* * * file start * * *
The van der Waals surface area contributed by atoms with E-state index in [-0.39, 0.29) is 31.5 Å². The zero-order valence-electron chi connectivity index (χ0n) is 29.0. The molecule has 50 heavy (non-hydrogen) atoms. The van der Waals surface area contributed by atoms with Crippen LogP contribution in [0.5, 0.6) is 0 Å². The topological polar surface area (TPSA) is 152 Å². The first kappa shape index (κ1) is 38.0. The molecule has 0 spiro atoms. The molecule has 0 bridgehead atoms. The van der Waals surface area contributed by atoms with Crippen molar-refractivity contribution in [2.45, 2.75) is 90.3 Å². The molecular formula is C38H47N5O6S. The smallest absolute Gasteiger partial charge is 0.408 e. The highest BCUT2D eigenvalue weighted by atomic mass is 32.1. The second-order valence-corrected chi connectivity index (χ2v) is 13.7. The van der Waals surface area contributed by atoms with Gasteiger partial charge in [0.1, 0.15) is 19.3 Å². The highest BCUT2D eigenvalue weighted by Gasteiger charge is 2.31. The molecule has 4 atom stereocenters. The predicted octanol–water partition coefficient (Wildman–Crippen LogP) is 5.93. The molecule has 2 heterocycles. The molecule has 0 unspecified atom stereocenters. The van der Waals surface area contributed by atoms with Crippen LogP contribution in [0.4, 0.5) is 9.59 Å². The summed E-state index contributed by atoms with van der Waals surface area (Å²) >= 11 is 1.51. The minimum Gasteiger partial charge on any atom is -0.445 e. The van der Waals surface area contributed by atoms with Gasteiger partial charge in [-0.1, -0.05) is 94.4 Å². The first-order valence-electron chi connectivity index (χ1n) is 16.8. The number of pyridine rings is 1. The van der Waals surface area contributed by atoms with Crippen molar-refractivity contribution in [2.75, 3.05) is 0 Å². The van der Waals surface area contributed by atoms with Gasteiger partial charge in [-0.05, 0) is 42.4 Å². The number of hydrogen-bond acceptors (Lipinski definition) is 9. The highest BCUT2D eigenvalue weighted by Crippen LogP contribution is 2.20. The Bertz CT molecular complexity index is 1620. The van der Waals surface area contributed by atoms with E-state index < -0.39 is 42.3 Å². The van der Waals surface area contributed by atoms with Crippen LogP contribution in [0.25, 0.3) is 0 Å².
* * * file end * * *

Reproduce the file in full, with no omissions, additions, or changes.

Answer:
The van der Waals surface area contributed by atoms with E-state index in [-0.39, 0.29) is 31.5 Å². The zero-order valence-electron chi connectivity index (χ0n) is 29.0. The molecule has 50 heavy (non-hydrogen) atoms. The van der Waals surface area contributed by atoms with Crippen LogP contribution in [0.5, 0.6) is 0 Å². The topological polar surface area (TPSA) is 152 Å². The first kappa shape index (κ1) is 38.0. The molecule has 0 spiro atoms. The molecule has 0 bridgehead atoms. The van der Waals surface area contributed by atoms with Crippen molar-refractivity contribution in [2.45, 2.75) is 90.3 Å². The molecular formula is C38H47N5O6S. The smallest absolute Gasteiger partial charge is 0.408 e. The highest BCUT2D eigenvalue weighted by atomic mass is 32.1. The second-order valence-corrected chi connectivity index (χ2v) is 13.7. The van der Waals surface area contributed by atoms with Gasteiger partial charge in [0.1, 0.15) is 19.3 Å². The highest BCUT2D eigenvalue weighted by Gasteiger charge is 2.31. The molecule has 4 atom stereocenters. The predicted octanol–water partition coefficient (Wildman–Crippen LogP) is 5.93. The molecule has 2 heterocycles. The molecule has 0 unspecified atom stereocenters. The van der Waals surface area contributed by atoms with Crippen LogP contribution in [0.4, 0.5) is 9.59 Å². The summed E-state index contributed by atoms with van der Waals surface area (Å²) >= 11 is 1.51. The minimum Gasteiger partial charge on any atom is -0.445 e. The van der Waals surface area contributed by atoms with Gasteiger partial charge in [-0.1, -0.05) is 94.4 Å². The first-order valence-electron chi connectivity index (χ1n) is 16.8. The number of pyridine rings is 1. The van der Waals surface area contributed by atoms with Crippen molar-refractivity contribution in [2.75, 3.05) is 0 Å². The van der Waals surface area contributed by atoms with Gasteiger partial charge in [-0.05, 0) is 42.4 Å². The number of hydrogen-bond acceptors (Lipinski definition) is 9. The highest BCUT2D eigenvalue weighted by Crippen LogP contribution is 2.20. The Bertz CT molecular complexity index is 1620. The van der Waals surface area contributed by atoms with E-state index < -0.39 is 42.3 Å². The van der Waals surface area contributed by atoms with Crippen LogP contribution in [0.25, 0.3) is 0 Å².